Tube Amp Repairs and Noise Levels (bothering neighbors)

Discussion in 'Amp Tech Center' started by jbealsmusic, Feb 24, 2017.

  1. kaynray

    kaynray TDPRI Member

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    I work at a small mid-west liberal arts college that has a focus on music performance and education. There are sound proof booths everywhere on campus (even in some dorm lounges). And these get removed and/or replaced every so often. We had several stored in an old ratty barn until someone bought two for $500 each. They broke down flat and could in back of a pickup. Might be worth checking with some local schools or music centers.
     
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  2. Milspec

    Milspec Friend of Leo's Silver Supporter

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    Too bad there is no basement space that you could use. I used to work for a gun shop years ago that was operated out of a converted house. The test range was in the basement and we must have fired off a 1,000 rounds per week and the neighbors never knew it.

    Of course it wasn't ventilated so we will all likely die from the lead build up now, but this was 20 years ago.
     
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  3. Milspec

    Milspec Friend of Leo's Silver Supporter

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    Looking at it from the business stand point, that shop will have the same problem no matter where they rent unless they set up out in the countryside. So, it is more there problem than it is yours. I think the cost for a soundproof room is really theirs and I would suggest that they purchase a portable commercial unit so that it doesn't make any structural changes to your building if they were to relocate.

    This can't be the only shop around your area....what are the others doing to avoid sound violations?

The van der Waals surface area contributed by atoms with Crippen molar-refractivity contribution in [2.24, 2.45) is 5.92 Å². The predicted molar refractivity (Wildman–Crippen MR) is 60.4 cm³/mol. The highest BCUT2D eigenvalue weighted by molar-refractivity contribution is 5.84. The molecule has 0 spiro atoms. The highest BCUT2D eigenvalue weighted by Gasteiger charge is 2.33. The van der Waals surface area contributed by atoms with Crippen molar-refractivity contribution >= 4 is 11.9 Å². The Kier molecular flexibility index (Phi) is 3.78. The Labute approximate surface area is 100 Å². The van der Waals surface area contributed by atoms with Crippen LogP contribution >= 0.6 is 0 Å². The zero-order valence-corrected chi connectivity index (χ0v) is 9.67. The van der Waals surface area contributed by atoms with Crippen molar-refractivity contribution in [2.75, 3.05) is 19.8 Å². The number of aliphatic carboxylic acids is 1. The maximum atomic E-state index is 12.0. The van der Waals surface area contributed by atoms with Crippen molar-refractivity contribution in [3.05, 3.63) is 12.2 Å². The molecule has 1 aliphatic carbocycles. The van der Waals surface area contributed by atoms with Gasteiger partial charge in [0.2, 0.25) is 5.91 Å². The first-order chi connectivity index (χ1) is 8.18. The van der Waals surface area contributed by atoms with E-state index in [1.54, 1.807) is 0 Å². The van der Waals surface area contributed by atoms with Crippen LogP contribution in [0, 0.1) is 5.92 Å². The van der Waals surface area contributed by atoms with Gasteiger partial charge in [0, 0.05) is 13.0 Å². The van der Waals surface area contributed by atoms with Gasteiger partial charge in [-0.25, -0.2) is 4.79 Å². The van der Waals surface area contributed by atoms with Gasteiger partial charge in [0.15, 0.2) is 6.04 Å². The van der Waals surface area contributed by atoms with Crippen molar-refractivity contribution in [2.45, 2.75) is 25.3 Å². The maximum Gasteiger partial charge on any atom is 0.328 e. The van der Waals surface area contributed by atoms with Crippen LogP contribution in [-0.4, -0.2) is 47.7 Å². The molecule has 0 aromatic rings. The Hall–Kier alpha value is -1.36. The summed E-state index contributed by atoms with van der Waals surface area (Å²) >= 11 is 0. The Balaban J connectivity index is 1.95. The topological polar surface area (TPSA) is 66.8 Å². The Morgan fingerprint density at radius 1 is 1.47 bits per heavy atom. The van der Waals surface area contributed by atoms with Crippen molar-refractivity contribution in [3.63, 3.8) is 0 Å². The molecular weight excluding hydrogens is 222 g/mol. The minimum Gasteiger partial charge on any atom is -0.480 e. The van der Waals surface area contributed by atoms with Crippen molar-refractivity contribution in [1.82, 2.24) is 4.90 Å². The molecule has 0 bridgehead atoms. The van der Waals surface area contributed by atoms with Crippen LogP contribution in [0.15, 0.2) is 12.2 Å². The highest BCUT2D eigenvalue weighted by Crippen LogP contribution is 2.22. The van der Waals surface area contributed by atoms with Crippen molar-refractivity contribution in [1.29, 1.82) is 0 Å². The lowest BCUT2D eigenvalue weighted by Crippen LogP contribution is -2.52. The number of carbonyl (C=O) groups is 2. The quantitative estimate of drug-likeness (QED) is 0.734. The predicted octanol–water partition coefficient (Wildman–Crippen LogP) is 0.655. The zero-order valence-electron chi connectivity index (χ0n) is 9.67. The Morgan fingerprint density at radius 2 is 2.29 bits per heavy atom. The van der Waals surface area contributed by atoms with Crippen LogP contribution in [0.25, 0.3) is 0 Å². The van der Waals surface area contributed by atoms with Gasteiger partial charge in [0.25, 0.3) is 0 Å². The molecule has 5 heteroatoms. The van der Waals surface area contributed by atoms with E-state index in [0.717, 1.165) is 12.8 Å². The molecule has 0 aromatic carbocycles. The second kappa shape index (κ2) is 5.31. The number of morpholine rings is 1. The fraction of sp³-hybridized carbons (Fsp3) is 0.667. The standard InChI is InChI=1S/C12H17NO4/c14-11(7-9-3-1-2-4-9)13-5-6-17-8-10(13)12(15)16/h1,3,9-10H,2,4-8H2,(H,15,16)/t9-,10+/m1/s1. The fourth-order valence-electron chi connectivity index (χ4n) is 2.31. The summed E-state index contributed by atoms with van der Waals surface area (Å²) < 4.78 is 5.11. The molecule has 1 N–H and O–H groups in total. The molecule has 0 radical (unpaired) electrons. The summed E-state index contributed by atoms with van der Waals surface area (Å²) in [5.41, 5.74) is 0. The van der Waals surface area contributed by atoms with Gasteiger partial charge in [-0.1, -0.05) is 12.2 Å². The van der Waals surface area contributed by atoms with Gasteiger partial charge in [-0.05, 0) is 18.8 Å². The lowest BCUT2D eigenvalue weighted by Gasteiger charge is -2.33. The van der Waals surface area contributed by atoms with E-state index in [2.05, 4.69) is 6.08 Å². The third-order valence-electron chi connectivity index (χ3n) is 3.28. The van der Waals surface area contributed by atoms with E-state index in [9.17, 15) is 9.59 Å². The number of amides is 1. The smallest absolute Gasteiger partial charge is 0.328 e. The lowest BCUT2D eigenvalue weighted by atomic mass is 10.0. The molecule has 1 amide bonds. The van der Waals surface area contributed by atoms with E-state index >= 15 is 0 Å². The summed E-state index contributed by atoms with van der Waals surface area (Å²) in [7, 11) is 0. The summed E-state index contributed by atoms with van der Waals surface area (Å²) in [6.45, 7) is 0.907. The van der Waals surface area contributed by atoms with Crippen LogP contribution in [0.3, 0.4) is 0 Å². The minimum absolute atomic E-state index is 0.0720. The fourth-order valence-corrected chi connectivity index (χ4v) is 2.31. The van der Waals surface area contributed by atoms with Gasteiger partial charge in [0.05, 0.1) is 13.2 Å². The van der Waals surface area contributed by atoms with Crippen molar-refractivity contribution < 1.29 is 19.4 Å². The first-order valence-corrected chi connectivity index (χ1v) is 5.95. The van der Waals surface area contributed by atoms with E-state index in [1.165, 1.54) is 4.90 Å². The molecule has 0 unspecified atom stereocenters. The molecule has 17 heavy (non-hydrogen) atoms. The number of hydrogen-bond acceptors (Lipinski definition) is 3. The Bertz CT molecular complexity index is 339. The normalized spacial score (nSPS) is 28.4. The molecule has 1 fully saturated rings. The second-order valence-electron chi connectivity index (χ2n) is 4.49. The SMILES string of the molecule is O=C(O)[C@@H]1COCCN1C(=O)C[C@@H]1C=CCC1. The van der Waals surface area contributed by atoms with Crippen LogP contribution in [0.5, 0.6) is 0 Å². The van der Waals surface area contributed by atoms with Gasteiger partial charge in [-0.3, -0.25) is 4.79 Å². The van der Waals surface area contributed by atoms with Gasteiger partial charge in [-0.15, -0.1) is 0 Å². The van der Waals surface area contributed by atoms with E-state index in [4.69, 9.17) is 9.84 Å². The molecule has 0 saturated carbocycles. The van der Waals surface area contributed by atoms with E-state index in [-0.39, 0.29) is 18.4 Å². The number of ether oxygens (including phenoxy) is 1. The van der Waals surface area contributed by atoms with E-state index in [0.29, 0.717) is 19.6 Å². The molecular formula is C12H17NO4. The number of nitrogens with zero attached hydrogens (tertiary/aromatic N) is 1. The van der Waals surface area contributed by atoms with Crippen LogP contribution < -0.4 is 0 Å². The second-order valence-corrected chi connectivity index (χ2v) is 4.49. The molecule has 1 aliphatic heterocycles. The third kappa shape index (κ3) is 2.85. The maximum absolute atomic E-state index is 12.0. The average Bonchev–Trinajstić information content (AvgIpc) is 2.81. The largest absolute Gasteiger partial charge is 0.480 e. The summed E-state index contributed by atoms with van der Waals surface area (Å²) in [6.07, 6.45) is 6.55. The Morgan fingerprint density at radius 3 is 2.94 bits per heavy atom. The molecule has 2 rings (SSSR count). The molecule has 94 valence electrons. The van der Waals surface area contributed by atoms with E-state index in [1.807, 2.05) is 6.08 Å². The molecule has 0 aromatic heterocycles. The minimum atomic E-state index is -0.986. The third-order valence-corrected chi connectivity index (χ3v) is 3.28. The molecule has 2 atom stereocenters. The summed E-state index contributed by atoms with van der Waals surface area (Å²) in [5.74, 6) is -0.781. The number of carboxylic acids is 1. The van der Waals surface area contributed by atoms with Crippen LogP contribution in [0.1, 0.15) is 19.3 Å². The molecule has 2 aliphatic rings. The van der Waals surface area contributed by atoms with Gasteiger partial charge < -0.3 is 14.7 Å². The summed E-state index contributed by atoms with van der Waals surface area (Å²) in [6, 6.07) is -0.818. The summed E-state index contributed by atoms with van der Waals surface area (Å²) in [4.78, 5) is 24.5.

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  4. bparnell57

    bparnell57 Poster Extraordinaire

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    Just checked out ebay in the US and there seems to be a plethora of used "sound proof booths" for sale. Anything from $1500 lexan fully enclosed drum set isolation shields (probably could take off 10 db's with one of these, some foam, and a rubber floor mat) to $3000 used 7' cube hearing test booths that could take 25+ db's off easily.

    See if there are any available in your area.
     
  5. FenderLover

    FenderLover Poster Extraordinaire

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    A couple sheets of plywood and insulation material is enough to build a box inside a box. If you plan today, it could easily be done tomorrow.
     
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  6. Silverface

    Silverface Poster Extraordinaire Platinum Supporter

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    How do lumber yards, sawmills, auto repair businesses, hot rod shops, machine shops and metalworking facilities stay in business? They can't completely noise-proof those types of businesses.

    There must be one or more industrial zones with different controls - Never seen a major city without them.
     
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  7. ZeroGravity

    ZeroGravity TDPRI Member

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    Ottawa can be quite umm, "special" in a lot of cases. It's can be the smallest, tight-assed big city at times. Ottawa now is a large amalgamation of several former municipalities, all of which came with their own zoning and bylaws. Once amalgamated into one city, a lot was taken as the lowest common denominator and applied across the whole whether it made sense or not. As a native, I shake my head often how city council acquiesces to minority interest groups.